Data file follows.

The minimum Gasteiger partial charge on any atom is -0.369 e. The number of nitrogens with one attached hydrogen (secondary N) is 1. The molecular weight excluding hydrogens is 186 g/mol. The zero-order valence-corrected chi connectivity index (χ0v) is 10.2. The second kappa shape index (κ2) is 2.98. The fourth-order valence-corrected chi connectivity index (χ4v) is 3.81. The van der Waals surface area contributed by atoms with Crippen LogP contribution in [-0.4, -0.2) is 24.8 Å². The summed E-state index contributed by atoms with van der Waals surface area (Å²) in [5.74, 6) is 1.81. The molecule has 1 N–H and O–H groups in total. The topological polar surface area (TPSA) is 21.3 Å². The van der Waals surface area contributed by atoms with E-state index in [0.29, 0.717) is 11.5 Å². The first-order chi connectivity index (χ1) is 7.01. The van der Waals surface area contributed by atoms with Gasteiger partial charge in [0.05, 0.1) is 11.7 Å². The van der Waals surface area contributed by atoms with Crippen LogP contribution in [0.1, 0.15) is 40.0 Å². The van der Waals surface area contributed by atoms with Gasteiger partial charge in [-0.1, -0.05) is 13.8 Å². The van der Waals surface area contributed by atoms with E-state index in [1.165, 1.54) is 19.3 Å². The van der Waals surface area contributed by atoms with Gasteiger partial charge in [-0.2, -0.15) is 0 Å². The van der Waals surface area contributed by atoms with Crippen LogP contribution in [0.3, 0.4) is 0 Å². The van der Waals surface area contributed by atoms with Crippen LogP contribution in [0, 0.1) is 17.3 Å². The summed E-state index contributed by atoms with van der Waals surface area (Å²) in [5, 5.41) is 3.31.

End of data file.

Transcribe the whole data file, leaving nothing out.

The minimum Gasteiger partial charge on any atom is -0.369 e. The number of nitrogens with one attached hydrogen (secondary N) is 1. The molecular weight excluding hydrogens is 186 g/mol. The zero-order valence-corrected chi connectivity index (χ0v) is 10.2. The second kappa shape index (κ2) is 2.98. The fourth-order valence-corrected chi connectivity index (χ4v) is 3.81. The van der Waals surface area contributed by atoms with Crippen LogP contribution in [-0.4, -0.2) is 24.8 Å². The summed E-state index contributed by atoms with van der Waals surface area (Å²) in [5.74, 6) is 1.81. The molecule has 1 N–H and O–H groups in total. The topological polar surface area (TPSA) is 21.3 Å². The van der Waals surface area contributed by atoms with E-state index in [0.29, 0.717) is 11.5 Å². The first-order chi connectivity index (χ1) is 7.01. The van der Waals surface area contributed by atoms with Gasteiger partial charge in [0.05, 0.1) is 11.7 Å². The van der Waals surface area contributed by atoms with Crippen LogP contribution in [0.1, 0.15) is 40.0 Å². The van der Waals surface area contributed by atoms with Gasteiger partial charge in [-0.1, -0.05) is 13.8 Å². The van der Waals surface area contributed by atoms with E-state index in [1.165, 1.54) is 19.3 Å². The van der Waals surface area contributed by atoms with Gasteiger partial charge in [-0.2, -0.15) is 0 Å². The van der Waals surface area contributed by atoms with Crippen LogP contribution in [0.3, 0.4) is 0 Å². The van der Waals surface area contributed by atoms with Crippen LogP contribution in [0, 0.1) is 17.3 Å². The summed E-state index contributed by atoms with van der Waals surface area (Å²) in [5, 5.41) is 3.31.